However, sometimes the CPI really doesn?t seem to reflect the actual increase in the cost of living. According to this article, price inflation is close to 3.1%, however experts say that the increase in the cost of living feels closer to 5-6%:

There’s a disconnect between the high frequency items, which people regard as driving their cost of living and the broader measure of inflation, which includes less frequent purchases

We potentially have a scenario whereby cost of living is actually higher that is reflected in the CPI. However, the RBA will attempt to ‘manage’ inflation at the CPI rate (see Why central bankers are obsessed with inflation not breaching a certain band?), which means that they may mismanage their response to inflation.

The RBA?s response does not immediately hurt everyday Australians as much as it could. Increasing rates by small increments to fight 3% price inflation is not as bad as the increments required to fight 6% price inflation, especially if you?re heavily in debt. So let?s reverse that idea ? what about if cost of living increase is less than the CPI indicates? Suppose cost of living is increasing at a rate of 3% and the CPI was running at 6%. The RBA is vigorously increasing interest rates, whilst inflation is well ?under control?.

And this scenario could happen. The CPI is prone to overstatement of single items. The most recent CPI values for the year to June are heavily weighed down by a nearly 20% drop in Computers/Audio and a 6% drop in men?s clothes (single female technophobes must be doing it tough). A 50% rise in the cost of cigarettes could easily tip the CPI into high territory, whilst the non-smokers of Australia enjoy a lower level of inflation. Therefore, the RBA has to use other statistical hacks like “trimmed mean” and “weighted median” to smooth away the effects of once-off, seasonal or volatile price changes to arrive at an ‘underlying’ price index.

Yet, statistical hacks, regardless of how sophisticated the math is underneath them, are still not good enough. As we quoted Ludwig Von Mises in How much can we trust the price indices (e.g. CPI)?,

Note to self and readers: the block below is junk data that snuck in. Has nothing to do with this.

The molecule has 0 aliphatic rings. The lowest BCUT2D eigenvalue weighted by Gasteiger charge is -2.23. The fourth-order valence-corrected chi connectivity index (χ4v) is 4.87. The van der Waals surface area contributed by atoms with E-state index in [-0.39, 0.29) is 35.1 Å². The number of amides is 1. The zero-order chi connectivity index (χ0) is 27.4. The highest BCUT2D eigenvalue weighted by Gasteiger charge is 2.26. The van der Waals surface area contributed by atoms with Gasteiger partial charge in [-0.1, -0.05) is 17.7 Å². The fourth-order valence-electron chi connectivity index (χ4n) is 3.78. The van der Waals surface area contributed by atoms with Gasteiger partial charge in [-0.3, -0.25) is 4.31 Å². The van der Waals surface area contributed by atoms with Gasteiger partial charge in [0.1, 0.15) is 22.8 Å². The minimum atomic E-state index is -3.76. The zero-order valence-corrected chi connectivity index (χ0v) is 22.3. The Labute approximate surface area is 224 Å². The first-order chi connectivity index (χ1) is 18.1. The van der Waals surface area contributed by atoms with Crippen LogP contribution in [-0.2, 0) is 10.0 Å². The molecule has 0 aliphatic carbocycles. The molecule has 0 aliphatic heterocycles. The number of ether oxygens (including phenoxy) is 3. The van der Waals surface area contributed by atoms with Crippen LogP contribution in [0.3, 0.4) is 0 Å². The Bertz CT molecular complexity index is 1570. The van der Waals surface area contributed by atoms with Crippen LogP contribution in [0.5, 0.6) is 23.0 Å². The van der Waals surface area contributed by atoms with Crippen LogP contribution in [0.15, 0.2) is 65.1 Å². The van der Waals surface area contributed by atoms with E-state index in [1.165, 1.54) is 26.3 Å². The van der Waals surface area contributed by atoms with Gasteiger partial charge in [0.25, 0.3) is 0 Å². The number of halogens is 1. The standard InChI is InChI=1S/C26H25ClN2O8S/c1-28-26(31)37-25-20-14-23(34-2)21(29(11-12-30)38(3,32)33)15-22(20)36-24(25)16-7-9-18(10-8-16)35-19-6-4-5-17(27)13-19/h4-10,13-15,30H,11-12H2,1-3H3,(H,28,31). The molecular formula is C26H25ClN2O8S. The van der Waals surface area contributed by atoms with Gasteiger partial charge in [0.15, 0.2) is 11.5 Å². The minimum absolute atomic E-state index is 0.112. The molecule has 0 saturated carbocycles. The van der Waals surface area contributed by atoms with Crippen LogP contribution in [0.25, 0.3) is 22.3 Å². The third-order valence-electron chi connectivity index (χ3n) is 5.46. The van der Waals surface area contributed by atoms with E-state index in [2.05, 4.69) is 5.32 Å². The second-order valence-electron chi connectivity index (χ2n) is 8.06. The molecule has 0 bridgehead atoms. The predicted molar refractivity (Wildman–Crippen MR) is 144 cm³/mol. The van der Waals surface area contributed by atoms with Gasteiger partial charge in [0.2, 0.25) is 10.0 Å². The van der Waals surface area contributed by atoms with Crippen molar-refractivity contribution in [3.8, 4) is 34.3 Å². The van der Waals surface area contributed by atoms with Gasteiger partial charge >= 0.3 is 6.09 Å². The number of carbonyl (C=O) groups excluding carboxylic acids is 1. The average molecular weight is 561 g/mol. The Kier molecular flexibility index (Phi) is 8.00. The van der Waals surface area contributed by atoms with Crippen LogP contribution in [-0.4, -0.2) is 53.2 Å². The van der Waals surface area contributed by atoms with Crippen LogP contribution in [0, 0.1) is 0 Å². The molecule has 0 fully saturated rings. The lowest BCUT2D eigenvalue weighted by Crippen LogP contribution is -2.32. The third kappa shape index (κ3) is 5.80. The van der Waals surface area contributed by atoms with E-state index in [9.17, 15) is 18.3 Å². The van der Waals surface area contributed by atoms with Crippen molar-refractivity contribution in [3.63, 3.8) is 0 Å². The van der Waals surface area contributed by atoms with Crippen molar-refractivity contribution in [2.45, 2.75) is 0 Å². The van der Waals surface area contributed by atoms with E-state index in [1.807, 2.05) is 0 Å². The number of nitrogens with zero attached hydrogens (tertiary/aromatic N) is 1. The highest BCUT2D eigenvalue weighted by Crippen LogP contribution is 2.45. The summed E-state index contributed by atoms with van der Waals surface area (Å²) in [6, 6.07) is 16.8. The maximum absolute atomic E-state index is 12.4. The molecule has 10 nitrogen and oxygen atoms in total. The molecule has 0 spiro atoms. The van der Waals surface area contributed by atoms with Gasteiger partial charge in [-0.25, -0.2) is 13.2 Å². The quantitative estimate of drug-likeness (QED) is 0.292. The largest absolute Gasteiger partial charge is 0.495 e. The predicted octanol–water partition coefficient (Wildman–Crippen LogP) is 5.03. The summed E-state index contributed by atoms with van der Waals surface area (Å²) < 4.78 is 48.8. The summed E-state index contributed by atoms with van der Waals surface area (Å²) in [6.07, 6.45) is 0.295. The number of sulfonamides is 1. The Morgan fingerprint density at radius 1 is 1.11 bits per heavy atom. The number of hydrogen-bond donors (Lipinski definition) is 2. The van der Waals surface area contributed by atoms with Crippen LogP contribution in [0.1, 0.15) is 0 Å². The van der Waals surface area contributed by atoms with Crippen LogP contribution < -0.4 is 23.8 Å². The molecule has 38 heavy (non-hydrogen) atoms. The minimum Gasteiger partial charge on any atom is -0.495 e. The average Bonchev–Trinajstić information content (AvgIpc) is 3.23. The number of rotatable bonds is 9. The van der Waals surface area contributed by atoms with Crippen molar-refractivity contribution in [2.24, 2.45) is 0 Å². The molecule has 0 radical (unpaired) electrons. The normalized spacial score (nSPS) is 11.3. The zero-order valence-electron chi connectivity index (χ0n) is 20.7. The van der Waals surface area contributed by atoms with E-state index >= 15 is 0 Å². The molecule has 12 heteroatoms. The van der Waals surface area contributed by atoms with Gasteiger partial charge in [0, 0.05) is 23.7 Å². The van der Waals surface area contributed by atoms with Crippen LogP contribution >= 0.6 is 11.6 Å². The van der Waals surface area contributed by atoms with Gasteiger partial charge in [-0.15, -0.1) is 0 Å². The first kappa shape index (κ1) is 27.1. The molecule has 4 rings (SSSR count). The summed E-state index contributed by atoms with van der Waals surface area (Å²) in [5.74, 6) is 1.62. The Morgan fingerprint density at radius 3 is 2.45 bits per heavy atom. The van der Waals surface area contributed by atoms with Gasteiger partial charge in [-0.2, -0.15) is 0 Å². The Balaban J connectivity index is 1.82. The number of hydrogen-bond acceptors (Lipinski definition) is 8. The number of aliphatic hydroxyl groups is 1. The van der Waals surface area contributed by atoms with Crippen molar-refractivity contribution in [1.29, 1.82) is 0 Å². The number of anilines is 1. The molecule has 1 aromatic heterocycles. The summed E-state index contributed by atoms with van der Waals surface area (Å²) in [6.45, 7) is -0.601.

The pretentious solemnity which statisticians and statistical bureaus display in computing indexes of purchasing power and cost of living is out of place. These index numbers are at best rather crude and inaccurate illustrations of changes which have occurred. In periods of slow alterations in the relation between the supply of and the demand for money they do not convey any information at all. In periods of inflation and consequently of sharp price changes they provide a rough image of events which every individual experiences in his daily life. A judicious housewife knows much more about price changes as far as they affect her own household than the statistical averages can tell. She has little use for computations disregarding changes both in quality and in the amount of goods which she is able or permitted to buy at the prices entering into the computation. If she ?measures? the changes for her personal appreciation by taking the prices of only two or three commodities as a yardstick, she is no less ?scientific? and no more arbitrary than the sophisticated mathematicians in choosing their methods for the manipulation of the data of the market.

At the root of the problem with any price indices is that, as Mises said,

All methods suggested for a measurement of the changes in the monetary unit?s purchasing power are more or less unwittingly founded on the illusory image of an eternal and immutable being who determines by the application of an immutable standard the quantity of satisfaction which a unit of money conveys to him.

Basically, price indices, regardless of the level of sophistication, are not as ‘scientific’ as it seems. Central banks, however, have no choice but to rely on them to target price inflation with their monetary policy.

So, how much is the increase in your cost of living reflected by the CPI figures? Vote below!